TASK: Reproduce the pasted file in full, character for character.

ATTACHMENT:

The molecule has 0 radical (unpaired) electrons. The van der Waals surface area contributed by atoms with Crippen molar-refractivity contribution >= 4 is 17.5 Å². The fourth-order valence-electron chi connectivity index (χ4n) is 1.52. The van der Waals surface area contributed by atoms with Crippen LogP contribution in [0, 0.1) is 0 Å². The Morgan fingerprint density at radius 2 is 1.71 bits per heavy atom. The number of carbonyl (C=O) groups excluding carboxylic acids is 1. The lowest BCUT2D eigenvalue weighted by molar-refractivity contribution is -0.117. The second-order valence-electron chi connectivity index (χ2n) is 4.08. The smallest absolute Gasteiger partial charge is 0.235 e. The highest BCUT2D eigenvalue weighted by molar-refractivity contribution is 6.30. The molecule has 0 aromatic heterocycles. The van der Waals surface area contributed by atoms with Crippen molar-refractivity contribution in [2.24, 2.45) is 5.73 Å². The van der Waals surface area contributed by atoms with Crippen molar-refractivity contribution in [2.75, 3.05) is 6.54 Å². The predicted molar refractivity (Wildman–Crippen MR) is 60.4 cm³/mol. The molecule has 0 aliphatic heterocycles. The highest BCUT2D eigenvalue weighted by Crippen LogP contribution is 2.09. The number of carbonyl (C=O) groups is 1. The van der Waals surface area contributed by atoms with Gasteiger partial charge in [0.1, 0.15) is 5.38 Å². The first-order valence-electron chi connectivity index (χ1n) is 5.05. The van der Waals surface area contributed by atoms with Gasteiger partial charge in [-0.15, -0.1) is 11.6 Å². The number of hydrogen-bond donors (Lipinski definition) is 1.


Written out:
The molecule has 0 radical (unpaired) electrons. The van der Waals surface area contributed by atoms with Crippen molar-refractivity contribution >= 4 is 17.5 Å². The fourth-order valence-electron chi connectivity index (χ4n) is 1.52. The van der Waals surface area contributed by atoms with Crippen LogP contribution in [0, 0.1) is 0 Å². The Morgan fingerprint density at radius 2 is 1.71 bits per heavy atom. The number of carbonyl (C=O) groups excluding carboxylic acids is 1. The lowest BCUT2D eigenvalue weighted by molar-refractivity contribution is -0.117. The second-order valence-electron chi connectivity index (χ2n) is 4.08. The smallest absolute Gasteiger partial charge is 0.235 e. The highest BCUT2D eigenvalue weighted by molar-refractivity contribution is 6.30. The molecule has 0 aromatic heterocycles. The van der Waals surface area contributed by atoms with Crippen molar-refractivity contribution in [2.24, 2.45) is 5.73 Å². The van der Waals surface area contributed by atoms with Crippen molar-refractivity contribution in [2.75, 3.05) is 6.54 Å². The predicted molar refractivity (Wildman–Crippen MR) is 60.4 cm³/mol. The molecule has 0 aliphatic heterocycles. The highest BCUT2D eigenvalue weighted by Crippen LogP contribution is 2.09. The number of carbonyl (C=O) groups is 1. The van der Waals surface area contributed by atoms with Gasteiger partial charge in [0.1, 0.15) is 5.38 Å². The first-order valence-electron chi connectivity index (χ1n) is 5.05. The van der Waals surface area contributed by atoms with Gasteiger partial charge in [-0.15, -0.1) is 11.6 Å². The number of hydrogen-bond donors (Lipinski definition) is 1.